Food safety topic of BI man’s documentary

Would you knowingly buy chicken contaminated with salmonella or another potentially lethal bacteria?

Of course not. But chances are you already have.

The Center for Disease Control estimates that improperly prepared and undercooked chicken sickens more than 1 million Americans every year and more than 48 million get sick from a food-borne illness each year.

Such dangers concern Bainbridge Islander William Marler, a food safety advocate and attorney who is highlighted in a Netflix documentary that recently made its West Coast premiere at the Lynwood Theater. The documentary is set for worldwide release on Netflix Aug. 2.

For 30 years, Marler has been fighting for victims of food poisoning, and protection of the food supply while holding companies accountable and pushing legislators to pass the Food Modernization Act.

As the managing partner of the Seattle-based law firm Marler Clark, he first gained notoriety while litigating the worst food-poisoning outbreak in US history—the 1993 Jack in the Box E. coli outbreak that sickened 700 people, hospitalized hundreds and caused the deaths of four children.

That case was documented by author Jeff Benedict in his 2011 book Poisoned: The True Story of the Deadly E. Coli Outbreak That Changed the Way Americans Eat. Benedict has since teamed up with film director Stephanie Soechtig to raise awareness of ongoing food safety issues. The documentary, titled Poisoned: The Dirty Truth About Your Food, looks at food outbreak case histories. It also reveals the state of our food supply, its complex network of food industry insiders focused on profits, and government regulators who have failed to protect consumers.

An eye-opening and at times stomach-turning look at past and current food industry practices include scenes of chickens being washed in a “fecal soup” at a poultry processing plant, and over-crowded cattle feed lots next to leafy greens farms. Regulators, whistle-blowers and industry insiders are contrasted with interviews with advocates and victims’ families. The film opens with former Vice President Al Gore stating, “We have the safest food supply in the world,” while later, food safety expert Darin Detwiler, contradicts that statement saying, “Profit is more important than ethics.”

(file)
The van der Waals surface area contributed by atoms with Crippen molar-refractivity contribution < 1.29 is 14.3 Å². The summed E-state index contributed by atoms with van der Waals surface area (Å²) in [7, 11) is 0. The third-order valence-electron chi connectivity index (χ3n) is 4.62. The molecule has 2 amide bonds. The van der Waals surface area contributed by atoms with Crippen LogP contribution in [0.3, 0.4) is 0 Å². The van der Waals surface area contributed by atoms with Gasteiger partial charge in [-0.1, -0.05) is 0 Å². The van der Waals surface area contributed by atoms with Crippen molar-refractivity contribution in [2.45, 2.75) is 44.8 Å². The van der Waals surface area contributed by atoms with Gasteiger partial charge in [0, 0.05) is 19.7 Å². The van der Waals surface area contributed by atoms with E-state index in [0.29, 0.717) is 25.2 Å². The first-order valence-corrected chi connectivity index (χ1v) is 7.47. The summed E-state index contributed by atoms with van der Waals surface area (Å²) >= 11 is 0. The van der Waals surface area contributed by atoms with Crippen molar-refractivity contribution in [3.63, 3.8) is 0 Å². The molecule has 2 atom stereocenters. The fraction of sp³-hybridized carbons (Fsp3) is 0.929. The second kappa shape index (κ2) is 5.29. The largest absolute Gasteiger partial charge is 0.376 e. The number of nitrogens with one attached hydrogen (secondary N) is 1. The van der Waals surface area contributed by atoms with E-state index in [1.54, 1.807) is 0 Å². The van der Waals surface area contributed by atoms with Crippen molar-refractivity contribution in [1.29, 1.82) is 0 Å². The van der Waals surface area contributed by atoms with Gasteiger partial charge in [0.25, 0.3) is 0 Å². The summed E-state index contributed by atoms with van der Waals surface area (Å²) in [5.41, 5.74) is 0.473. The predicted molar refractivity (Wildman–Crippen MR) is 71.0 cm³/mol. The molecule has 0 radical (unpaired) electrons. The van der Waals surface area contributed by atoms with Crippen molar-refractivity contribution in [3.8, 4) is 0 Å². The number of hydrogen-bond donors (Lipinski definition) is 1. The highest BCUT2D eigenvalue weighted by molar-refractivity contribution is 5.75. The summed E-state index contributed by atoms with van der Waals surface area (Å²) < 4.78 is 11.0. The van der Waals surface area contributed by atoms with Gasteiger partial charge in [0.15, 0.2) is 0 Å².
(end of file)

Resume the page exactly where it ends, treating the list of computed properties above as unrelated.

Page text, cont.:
Marler said companies are under financial constraints and stockholder pressure to make a profit. “We really need to come up with some strategies that makes this work not just for consumers, but also for the food suppliers. So farm workers are getting paid, their health care is taken care of, and the growers and shippers are getting paid fairly for the cost of their produce, so they can do it safer.”

He informed the audience about “the amount of financial and political pressure put on governement officials from industry that keeps putting money in campaigns, so a lot of food legislation gets pushed aside because of that.” Marler is calling on consumers to stop being distracted. “We need to step up and make our voices heard,” because “the government is putting the responsibility on consumers to protect themselves,” he warned.

Marler pointed out many food safety improvements that have been implemented the past 30 years. The most fundamental occurred in 1994 when industry and the Department of Agriculture committed to zero tolerance for E. coli 0157 and listeria monocytogenes in food products. Before that, companies could knowingly sell ground beef contaminated with E. coli because the USDA took the position that it was not the manufacturer’s responsibility to ensure that ground beef was free of contaminants. Instead, the responsibility was put on consumers to cook the meat properly.

After suing the meat industry for 10 years and taking more than $500 million in settlements, Marler said the industry started to change its practices, and in 2003 there were no E. coli outbreaks involving ground beef. But, new E. coli cases are showing up in lettuce and spinach grown in areas near cattle feedlots in Central California and Arizona. Runoff contaminates irrigation canals that run alongside the fields that provide most of the bagged lettuce in grocery stores today.

“There’s a lot of people at fault here, who don’t want to do anything. And the people from the government are acting like bureaucrats. They don’t want to make it better. They don’t want to rock the boat,” said consumer expert Herb Weisbaum, who moderated the panel discussion after the Lynwood screening.